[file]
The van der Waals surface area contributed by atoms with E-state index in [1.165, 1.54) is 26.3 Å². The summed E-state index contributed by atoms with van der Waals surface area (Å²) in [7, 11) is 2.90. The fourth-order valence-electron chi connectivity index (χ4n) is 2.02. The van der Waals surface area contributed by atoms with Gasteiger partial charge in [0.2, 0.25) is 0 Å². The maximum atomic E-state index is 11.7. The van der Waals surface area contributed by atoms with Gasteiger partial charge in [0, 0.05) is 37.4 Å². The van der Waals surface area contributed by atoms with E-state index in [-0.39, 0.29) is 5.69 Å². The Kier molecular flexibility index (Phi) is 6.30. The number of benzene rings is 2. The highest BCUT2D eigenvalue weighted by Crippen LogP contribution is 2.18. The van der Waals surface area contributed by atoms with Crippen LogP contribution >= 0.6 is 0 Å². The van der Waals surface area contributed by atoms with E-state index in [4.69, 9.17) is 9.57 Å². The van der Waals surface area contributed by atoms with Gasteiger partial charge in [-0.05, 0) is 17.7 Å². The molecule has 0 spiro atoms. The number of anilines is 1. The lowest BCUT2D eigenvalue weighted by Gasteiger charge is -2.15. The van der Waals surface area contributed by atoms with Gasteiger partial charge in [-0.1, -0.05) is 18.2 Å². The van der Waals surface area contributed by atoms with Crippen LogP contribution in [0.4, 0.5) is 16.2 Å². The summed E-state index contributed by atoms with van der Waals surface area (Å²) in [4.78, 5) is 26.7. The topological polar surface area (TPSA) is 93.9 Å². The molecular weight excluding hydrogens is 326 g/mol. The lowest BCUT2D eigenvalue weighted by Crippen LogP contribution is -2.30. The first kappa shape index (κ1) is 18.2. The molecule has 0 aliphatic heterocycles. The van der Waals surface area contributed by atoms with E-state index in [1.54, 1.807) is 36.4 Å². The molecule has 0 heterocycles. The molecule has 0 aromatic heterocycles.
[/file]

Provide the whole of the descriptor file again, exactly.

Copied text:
The van der Waals surface area contributed by atoms with E-state index in [1.165, 1.54) is 26.3 Å². The summed E-state index contributed by atoms with van der Waals surface area (Å²) in [7, 11) is 2.90. The fourth-order valence-electron chi connectivity index (χ4n) is 2.02. The van der Waals surface area contributed by atoms with Gasteiger partial charge in [0.2, 0.25) is 0 Å². The maximum atomic E-state index is 11.7. The van der Waals surface area contributed by atoms with Gasteiger partial charge in [0, 0.05) is 37.4 Å². The van der Waals surface area contributed by atoms with E-state index in [-0.39, 0.29) is 5.69 Å². The Kier molecular flexibility index (Phi) is 6.30. The number of benzene rings is 2. The highest BCUT2D eigenvalue weighted by Crippen LogP contribution is 2.18. The van der Waals surface area contributed by atoms with Crippen LogP contribution >= 0.6 is 0 Å². The van der Waals surface area contributed by atoms with E-state index in [4.69, 9.17) is 9.57 Å². The van der Waals surface area contributed by atoms with Gasteiger partial charge in [-0.05, 0) is 17.7 Å². The molecule has 0 spiro atoms. The number of anilines is 1. The lowest BCUT2D eigenvalue weighted by Gasteiger charge is -2.15. The van der Waals surface area contributed by atoms with Gasteiger partial charge in [-0.1, -0.05) is 18.2 Å². The van der Waals surface area contributed by atoms with Crippen LogP contribution in [0.4, 0.5) is 16.2 Å². The summed E-state index contributed by atoms with van der Waals surface area (Å²) in [4.78, 5) is 26.7. The topological polar surface area (TPSA) is 93.9 Å². The molecular weight excluding hydrogens is 326 g/mol. The lowest BCUT2D eigenvalue weighted by Crippen LogP contribution is -2.30. The first kappa shape index (κ1) is 18.2. The molecule has 0 aliphatic heterocycles. The van der Waals surface area contributed by atoms with E-state index in [1.54, 1.807) is 36.4 Å². The molecule has 0 heterocycles. The molecule has 0 aromatic heterocycles.